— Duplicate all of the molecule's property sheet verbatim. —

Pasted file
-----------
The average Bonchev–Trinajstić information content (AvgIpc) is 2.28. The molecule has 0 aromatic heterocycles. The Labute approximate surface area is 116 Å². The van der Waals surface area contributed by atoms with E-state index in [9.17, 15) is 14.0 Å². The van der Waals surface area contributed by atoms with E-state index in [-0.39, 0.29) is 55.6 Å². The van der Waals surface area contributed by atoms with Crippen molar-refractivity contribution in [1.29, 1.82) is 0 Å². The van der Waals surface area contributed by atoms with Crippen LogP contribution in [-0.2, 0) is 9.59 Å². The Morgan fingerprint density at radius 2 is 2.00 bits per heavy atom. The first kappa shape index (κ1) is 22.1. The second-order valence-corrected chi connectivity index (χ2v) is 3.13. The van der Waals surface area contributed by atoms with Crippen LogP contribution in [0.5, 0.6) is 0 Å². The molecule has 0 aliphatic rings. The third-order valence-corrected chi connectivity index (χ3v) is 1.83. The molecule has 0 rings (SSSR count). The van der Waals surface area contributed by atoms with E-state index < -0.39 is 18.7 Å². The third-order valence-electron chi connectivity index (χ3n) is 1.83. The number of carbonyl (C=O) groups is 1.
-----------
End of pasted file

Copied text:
The average Bonchev–Trinajstić information content (AvgIpc) is 2.28. The molecule has 0 aromatic heterocycles. The Labute approximate surface area is 116 Å². The van der Waals surface area contributed by atoms with E-state index in [9.17, 15) is 14.0 Å². The van der Waals surface area contributed by atoms with E-state index in [-0.39, 0.29) is 55.6 Å². The van der Waals surface area contributed by atoms with Crippen molar-refractivity contribution in [1.29, 1.82) is 0 Å². The van der Waals surface area contributed by atoms with Crippen LogP contribution in [-0.2, 0) is 9.59 Å². The Morgan fingerprint density at radius 2 is 2.00 bits per heavy atom. The first kappa shape index (κ1) is 22.1. The second-order valence-corrected chi connectivity index (χ2v) is 3.13. The van der Waals surface area contributed by atoms with Crippen LogP contribution in [0.5, 0.6) is 0 Å². The molecule has 0 aliphatic rings. The third-order valence-corrected chi connectivity index (χ3v) is 1.83. The molecule has 0 rings (SSSR count). The van der Waals surface area contributed by atoms with E-state index < -0.39 is 18.7 Å². The third-order valence-electron chi connectivity index (χ3n) is 1.83. The number of carbonyl (C=O) groups is 1.